Downward revisions to economic growth going forward have little to do with the weather in the first few months of the year. Yet are already concluding that gross domestic product (GDP) in the second, third and fourth quarters will be lower than originally anticipated. Similarly, the National Retail Federation (NRF) is blaming the so-called “trajectory” of 12 months of sales on the extreme weather patterns in January and February. This is giving the organization cover for less rosy sales results in the remaining 10 months of 2014.
Naturally, consumer discretionary stocks and retailers have nor responded well to the news. SPDR Select Consumer Discretionary (XLY) remains one of the more dismal participants in the sector field and the XLY:S&P 500 price ratio only amplifies the weakness of the consumer relative to the broader U.S. stock market.
At first blush, it is almost as if the broader market refuses to take notice of the struggling consumer. Are investors genuinely impressed, then, with the 288,000 jobs added by employers in June? Probably not. As many as 523,000 full-time jobs were lost in the same month. One in four Americans are now working part-time. And roughly 40% of year-over-year job creation has come in retail, food services or temporary assignments.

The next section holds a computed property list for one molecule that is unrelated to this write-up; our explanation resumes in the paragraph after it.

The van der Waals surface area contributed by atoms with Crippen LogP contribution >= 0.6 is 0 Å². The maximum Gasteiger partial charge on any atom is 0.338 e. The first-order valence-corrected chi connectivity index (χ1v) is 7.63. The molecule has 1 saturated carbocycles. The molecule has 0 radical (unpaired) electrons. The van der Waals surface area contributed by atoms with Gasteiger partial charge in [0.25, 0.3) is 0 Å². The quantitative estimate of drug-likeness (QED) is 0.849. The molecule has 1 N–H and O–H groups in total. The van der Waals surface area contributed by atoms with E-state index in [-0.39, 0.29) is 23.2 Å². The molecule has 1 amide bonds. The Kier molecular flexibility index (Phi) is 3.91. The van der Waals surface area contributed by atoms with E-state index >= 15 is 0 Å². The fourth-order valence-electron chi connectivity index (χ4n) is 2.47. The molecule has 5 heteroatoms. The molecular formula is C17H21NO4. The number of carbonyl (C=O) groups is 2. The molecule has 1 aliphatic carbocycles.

No, if investors liked the idea that GDP growth has been decelerating every year since 2012 — if they believed the jobs picture offers genuine hope for a renaissance in wage growth — retail and consumer-oriented equities would be booming rather than flailing. From my vantage point, the U.S. Federal Reserve will use incoming data as reason to maintain its zero percent interest rate policy longer. All the chatter about a rate hike coming sooner in 2015 rather than later is exactly that — chatter. The sluggish economy and the cash-strapped consumer will encourage the Fed to stick with its 0% guidance for a longer period than some are talking about, emboldening risk-takers to bid the markets up to new heights.